One night we was anchored there and, oh, I got a lot of stories to tell you. Before this happened there was a Japanese sub come by one day. I mean broad daylight and why, how come he didn’t see us I don’t know because if you look at this island of Bora Bora, the big harbor in here and you can look in both ways. And he sailed right by this thing. Fortunately somebody standing up on deck seen it and, boy, it’s general quarters, you know. We had a couple of six inch guns and some old three inch that might fire the length of the room and no anti-aircraft. And I was the after anti-aircraft guy on the back six inch gun and I had a BAR. I never shot the thing. One day the executive officer came back and he said, “Link” — he was a little bitty short guy but he had a voice like a fog horn. He said, “Link, have you ever shot this gun?” And I said, “No, sir.” Well, it’s time you learned how to do it. Give it to me. Well he didn’t know that I had it on full automatic and those things carried a 30-shot clip. (laughs) He walked up to the edge of the gun tub and touched that thing off and it just — it’ll give 30 shots out just like that. He wound up on his back and the Bosun’s mate, we all stepped away from him. We didn’t want to catch him, you know. He got up. Or, no, he didn’t get up, he couldn’t get up. Bosun’s mate reached down and got the gun and he stood up. He said, “Link, you better take this gun.” The executive officer turned around and walked off and never said a word. I never shot that thing.
Some incredible stories about the War in the Pacific. Incredible what men like my Uncle they went through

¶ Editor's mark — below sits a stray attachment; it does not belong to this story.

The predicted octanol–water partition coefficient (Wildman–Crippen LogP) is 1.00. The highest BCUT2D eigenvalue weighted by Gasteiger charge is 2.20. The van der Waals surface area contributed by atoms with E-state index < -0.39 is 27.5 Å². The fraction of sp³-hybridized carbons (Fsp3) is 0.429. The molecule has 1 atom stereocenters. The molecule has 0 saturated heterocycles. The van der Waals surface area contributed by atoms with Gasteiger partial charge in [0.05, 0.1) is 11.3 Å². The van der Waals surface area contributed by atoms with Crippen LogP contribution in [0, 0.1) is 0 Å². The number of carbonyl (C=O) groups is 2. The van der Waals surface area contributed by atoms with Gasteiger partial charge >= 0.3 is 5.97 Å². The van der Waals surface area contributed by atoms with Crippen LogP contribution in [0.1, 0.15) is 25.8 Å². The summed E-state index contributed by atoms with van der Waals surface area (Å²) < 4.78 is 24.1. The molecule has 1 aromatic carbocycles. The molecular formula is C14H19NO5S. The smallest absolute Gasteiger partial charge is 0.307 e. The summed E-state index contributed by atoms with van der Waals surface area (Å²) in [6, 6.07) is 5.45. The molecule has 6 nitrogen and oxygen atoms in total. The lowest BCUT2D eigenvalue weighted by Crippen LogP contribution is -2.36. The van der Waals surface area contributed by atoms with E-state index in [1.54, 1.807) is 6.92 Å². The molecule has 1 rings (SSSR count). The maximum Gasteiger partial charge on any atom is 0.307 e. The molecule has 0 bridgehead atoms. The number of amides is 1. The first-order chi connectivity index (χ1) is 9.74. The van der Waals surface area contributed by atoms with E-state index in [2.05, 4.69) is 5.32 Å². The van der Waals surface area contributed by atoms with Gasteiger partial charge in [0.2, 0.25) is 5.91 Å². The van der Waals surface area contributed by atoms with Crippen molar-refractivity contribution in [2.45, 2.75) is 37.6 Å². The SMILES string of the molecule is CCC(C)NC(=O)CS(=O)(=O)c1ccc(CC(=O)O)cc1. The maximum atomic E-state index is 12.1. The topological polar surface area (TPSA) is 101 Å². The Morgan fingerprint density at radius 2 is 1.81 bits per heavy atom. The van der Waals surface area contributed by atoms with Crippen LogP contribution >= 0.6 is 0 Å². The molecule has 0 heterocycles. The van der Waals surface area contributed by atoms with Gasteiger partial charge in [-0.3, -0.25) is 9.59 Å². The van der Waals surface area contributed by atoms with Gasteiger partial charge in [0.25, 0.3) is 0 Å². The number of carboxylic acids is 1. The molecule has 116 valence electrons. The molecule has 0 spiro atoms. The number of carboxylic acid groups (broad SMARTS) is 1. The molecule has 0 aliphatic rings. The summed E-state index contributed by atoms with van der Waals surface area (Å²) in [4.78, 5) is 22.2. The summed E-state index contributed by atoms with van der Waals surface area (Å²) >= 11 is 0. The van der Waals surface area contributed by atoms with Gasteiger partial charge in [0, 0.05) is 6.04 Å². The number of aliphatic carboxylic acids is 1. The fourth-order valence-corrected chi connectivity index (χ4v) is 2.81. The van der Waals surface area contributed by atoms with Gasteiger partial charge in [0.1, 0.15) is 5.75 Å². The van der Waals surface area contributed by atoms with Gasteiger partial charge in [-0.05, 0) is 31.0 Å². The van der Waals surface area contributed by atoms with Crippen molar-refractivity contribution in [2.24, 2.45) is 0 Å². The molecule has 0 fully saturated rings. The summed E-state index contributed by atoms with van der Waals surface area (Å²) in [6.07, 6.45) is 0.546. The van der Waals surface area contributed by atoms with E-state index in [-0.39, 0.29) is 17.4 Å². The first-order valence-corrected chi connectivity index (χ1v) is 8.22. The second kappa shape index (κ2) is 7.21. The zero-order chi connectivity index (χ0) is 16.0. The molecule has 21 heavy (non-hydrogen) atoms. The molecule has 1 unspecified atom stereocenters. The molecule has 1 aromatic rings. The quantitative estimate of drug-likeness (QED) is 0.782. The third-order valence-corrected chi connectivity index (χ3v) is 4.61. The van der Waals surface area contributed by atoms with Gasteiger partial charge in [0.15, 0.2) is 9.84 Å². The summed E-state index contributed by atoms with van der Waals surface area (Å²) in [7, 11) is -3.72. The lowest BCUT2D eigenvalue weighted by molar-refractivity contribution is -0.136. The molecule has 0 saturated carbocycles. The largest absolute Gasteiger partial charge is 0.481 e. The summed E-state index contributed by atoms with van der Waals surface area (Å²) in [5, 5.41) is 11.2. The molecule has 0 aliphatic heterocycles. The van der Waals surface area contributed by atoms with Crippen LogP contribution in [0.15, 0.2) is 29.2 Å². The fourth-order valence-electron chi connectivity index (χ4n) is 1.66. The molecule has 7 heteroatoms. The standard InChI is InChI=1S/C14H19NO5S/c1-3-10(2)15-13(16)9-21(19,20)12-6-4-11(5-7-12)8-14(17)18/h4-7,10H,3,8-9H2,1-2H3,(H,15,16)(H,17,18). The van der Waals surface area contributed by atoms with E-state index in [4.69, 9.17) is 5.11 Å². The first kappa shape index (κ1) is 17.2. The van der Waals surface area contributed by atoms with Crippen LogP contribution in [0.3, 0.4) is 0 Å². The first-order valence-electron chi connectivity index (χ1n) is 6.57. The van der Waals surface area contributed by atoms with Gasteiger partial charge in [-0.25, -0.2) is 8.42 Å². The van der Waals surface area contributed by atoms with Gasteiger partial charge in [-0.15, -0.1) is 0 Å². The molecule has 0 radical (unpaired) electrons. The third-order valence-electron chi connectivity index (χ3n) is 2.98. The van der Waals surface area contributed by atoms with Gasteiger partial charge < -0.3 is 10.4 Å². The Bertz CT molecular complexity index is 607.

But one night we was about oh, still two-thirds full of fuel and we got an order to leave Bora Bora and steam straight north. Well, to what? We steamed until we got to the equator, and we went ten miles on each side of the equator, just make a big circle, all night long. Well, what are we doing up here? We’re all by ourselves, you know. And the next morning a — we had a Lieutenant Colbert aboard ship that had — they told us later he had 30-30 vision if you understand what that means, and was really strange because he could see things that you couldn’t see with a pair of field glasses. Here coming up over the top of the horizon was this big super structure. And by that time I was a signalman, same as Bill, and I’m up on the big 24-inch arc light and we challenged this thing. And it turned out to be the USS South Dakota heading for Guadalcanal. And anyway she pulled up alongside of us, and the Navy was great for refueling at sea. You now, they’d refuel under way. And she pulled up alongside of us, and I mean, if you ever been alongside of a battle ship, that is a humongus thing, just unbelievable. Here we are on this old tanker. The captain, his name was Goetch, he called down over his loud speaker, said, “We got to make — we’re going to refuel at 12 knots.” And I’ll never forget what our captain said. “Well, if you’re going to steam at 12 knots you’ll have to pull us because we make 9.9 knots downhill with the brakes off.” And this captain — he actually looked down, he said the funniest thing I’ve ever heard. They slowed down to about nine knots and we refueled them. And they had — she had two, three destroyers with her. We fueled those. Of course by the time we filled them up, we were out of fuel, so we headed for the States, or Panama. And went up to Panama and got some more fuel, back down there we went.